Golden Stag Beetle
The gold, red and green colours of the Golden Stag Beetle caught Richard’s eye as he was constructing the cat enclosure.

Every time we venture into the garden we come across another unusual find – a bird, insect or plant always captures our attention.  This weekend, Richard found a beautifully coloured Golden Stag Beetle.  It has taken me a few days to find out what it was (thank you Google).  I managed to narrow it down to the  Lucanidae family via the CSIRO ‘What Bug Is That?’ website, and then using Lucanidae as the search term, finally found some images.  I am pretty sure we do have a Golden Stag Beetle, although the Rainbow Stag Beetle is pretty similar.  From the photos I have seen on the web, Rainbow Stag Beetles are primarily green and red, and lack the golden sheen our beetle has.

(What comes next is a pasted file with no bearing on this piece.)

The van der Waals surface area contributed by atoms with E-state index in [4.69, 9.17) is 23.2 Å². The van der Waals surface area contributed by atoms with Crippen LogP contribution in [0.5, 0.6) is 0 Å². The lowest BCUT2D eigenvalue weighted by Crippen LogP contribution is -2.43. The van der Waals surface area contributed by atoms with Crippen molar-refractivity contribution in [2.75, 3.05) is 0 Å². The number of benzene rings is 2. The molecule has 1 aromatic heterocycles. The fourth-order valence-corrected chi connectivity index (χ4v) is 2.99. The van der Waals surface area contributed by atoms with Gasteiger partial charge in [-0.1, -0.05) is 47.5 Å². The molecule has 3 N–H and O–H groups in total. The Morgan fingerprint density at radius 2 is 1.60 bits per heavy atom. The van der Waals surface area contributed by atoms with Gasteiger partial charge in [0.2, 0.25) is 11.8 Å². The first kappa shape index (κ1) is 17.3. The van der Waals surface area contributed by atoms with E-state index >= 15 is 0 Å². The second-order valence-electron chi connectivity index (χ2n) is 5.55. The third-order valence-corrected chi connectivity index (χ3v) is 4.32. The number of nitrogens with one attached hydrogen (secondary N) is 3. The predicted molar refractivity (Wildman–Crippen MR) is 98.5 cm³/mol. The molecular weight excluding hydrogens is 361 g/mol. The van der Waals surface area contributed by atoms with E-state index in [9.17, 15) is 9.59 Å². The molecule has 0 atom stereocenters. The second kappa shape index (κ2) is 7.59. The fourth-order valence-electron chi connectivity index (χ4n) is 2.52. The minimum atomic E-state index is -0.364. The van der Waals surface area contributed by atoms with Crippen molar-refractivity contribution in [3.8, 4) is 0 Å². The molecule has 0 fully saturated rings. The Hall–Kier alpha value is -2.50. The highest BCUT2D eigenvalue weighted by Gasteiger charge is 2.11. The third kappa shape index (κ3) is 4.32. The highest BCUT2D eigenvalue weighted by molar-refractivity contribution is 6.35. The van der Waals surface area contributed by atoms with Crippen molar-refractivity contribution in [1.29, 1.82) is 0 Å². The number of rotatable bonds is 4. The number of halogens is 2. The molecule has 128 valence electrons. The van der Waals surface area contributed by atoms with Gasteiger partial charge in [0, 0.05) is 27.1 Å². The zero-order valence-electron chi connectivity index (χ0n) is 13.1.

The Museum of Victoria Discovery Centre website states that Stag Beetles lay their eggs in rotting wood, usually in fallen logs, and the larvae feed on this wood as well as mosses. The adult beetles often feed from flowers.

From the images I have viewed on various websites, I believe our beetle was a female as it lacked the huge mandibles shown on the male Stag Beetles. According to Museum of Victoria, the males use their large mandibles to fight.

Here are two more images of our Golden Stag Beetle.

Golden Stag Beetle Underside
The underside of the beetle is just as beautiful.

 

Golden Stage Beetle
We let the beetle go on the trunk of a palm tree in the yard.